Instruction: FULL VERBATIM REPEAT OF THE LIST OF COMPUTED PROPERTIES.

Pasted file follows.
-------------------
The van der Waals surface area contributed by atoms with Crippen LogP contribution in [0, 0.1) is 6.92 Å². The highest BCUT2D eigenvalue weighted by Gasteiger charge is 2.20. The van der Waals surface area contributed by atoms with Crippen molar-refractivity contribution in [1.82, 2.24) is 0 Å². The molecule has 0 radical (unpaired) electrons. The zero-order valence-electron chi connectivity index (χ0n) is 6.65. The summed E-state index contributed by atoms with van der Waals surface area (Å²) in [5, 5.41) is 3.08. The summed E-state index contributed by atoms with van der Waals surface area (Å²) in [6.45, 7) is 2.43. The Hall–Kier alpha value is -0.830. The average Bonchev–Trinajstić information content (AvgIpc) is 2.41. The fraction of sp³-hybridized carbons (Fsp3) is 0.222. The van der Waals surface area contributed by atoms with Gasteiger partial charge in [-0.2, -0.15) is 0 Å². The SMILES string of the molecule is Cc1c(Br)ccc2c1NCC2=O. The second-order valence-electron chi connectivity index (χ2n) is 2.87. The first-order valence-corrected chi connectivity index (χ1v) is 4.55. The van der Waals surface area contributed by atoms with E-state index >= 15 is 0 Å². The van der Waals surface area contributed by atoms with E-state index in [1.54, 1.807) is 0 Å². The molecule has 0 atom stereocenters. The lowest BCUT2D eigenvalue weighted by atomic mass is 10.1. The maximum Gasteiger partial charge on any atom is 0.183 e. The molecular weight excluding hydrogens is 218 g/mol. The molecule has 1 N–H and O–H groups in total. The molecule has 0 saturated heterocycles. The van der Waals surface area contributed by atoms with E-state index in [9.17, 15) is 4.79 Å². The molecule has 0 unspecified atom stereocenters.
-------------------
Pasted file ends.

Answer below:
The van der Waals surface area contributed by atoms with Crippen LogP contribution in [0, 0.1) is 6.92 Å². The highest BCUT2D eigenvalue weighted by Gasteiger charge is 2.20. The van der Waals surface area contributed by atoms with Crippen molar-refractivity contribution in [1.82, 2.24) is 0 Å². The molecule has 0 radical (unpaired) electrons. The zero-order valence-electron chi connectivity index (χ0n) is 6.65. The summed E-state index contributed by atoms with van der Waals surface area (Å²) in [5, 5.41) is 3.08. The summed E-state index contributed by atoms with van der Waals surface area (Å²) in [6.45, 7) is 2.43. The Hall–Kier alpha value is -0.830. The average Bonchev–Trinajstić information content (AvgIpc) is 2.41. The fraction of sp³-hybridized carbons (Fsp3) is 0.222. The van der Waals surface area contributed by atoms with Gasteiger partial charge in [-0.2, -0.15) is 0 Å². The SMILES string of the molecule is Cc1c(Br)ccc2c1NCC2=O. The second-order valence-electron chi connectivity index (χ2n) is 2.87. The first-order valence-corrected chi connectivity index (χ1v) is 4.55. The van der Waals surface area contributed by atoms with E-state index >= 15 is 0 Å². The van der Waals surface area contributed by atoms with E-state index in [1.54, 1.807) is 0 Å². The molecule has 0 atom stereocenters. The lowest BCUT2D eigenvalue weighted by atomic mass is 10.1. The maximum Gasteiger partial charge on any atom is 0.183 e. The molecular weight excluding hydrogens is 218 g/mol. The molecule has 1 N–H and O–H groups in total. The molecule has 0 saturated heterocycles. The van der Waals surface area contributed by atoms with E-state index in [9.17, 15) is 4.79 Å². The molecule has 0 unspecified atom stereocenters.